Also a stupid abundance of casinos. Well, eight casinos. But eight casinos in the same square mile. Even on the Las Vegas strip things seemed more spread out than that. Admittedly, each individual Las Vegas casino probably covers about a square mile on its own, so. Point is, that's a lot of casinos in such a small town.
And here's the thing I never quite got used to. In a casino town, the parting phrase of choice isn't "Have a good one" or "Be seeing you" or even, assuming one is talking to a tourist, "Enjoy your stay," but rather "Good luck."
It makes perfect sense. In a town with eight casinos, it's a good bet the person you're talking to will be spending some money at the tables and/or slots. Which, of course, we did; John likes playing the tables, and I like drinking the comp drinks. We put down our share of what we called "arcade play-money" on roulette at the Reserve Casino where we were staying. Because he has a good head for the odds and a relaxed attitude toward the results, John came out some $30 ahead after several hours of play. He mainly places outside bets--this dozen, that column--but he also placed a few small "what the heck" bets on the numbers. When a dollar on 7 got lucky, we pushed the resulting $35 to the side and considered it solid profit. Good luck is a desired outcome in a casino town, and everyone, customer and staff alike, wishes it to everyone else.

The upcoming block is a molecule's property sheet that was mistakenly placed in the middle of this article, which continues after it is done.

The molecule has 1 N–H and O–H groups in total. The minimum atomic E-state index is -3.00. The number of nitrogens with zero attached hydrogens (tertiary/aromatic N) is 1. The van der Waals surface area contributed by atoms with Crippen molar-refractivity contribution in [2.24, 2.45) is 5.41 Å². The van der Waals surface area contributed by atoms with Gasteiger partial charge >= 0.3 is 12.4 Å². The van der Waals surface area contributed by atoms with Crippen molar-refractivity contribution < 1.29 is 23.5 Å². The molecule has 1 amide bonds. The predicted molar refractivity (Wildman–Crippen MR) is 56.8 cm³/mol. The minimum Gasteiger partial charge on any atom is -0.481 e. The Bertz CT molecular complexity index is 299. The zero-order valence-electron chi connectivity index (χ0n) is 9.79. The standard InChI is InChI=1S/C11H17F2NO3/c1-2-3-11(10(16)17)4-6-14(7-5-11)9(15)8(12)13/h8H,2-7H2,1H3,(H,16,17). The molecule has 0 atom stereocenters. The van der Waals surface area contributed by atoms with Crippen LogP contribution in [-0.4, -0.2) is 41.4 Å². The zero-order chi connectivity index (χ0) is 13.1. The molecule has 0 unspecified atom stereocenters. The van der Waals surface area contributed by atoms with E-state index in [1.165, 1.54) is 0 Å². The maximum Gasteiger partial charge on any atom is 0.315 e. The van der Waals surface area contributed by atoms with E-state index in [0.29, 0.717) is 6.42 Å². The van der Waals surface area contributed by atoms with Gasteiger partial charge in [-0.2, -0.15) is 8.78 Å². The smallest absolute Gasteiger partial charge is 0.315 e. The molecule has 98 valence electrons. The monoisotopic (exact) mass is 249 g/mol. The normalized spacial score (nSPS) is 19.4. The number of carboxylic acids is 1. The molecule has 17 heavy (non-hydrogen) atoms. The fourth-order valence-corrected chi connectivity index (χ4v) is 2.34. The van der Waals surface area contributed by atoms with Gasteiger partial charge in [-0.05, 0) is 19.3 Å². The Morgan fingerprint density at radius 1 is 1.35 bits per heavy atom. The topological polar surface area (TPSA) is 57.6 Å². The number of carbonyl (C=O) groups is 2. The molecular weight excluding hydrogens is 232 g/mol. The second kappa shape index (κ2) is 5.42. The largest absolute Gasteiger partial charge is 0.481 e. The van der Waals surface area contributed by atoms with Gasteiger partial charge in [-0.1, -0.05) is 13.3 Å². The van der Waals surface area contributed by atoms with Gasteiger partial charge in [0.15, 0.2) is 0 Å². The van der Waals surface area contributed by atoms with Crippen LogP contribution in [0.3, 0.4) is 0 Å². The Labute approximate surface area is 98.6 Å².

But "Good luck," however much sense it makes, plays hell with my polite society autopilot. It's not that I get flustered trying to return the good wishes. It's not that I get offended or off-balance. It's just that I take it in ways the speaker probably didn't intend.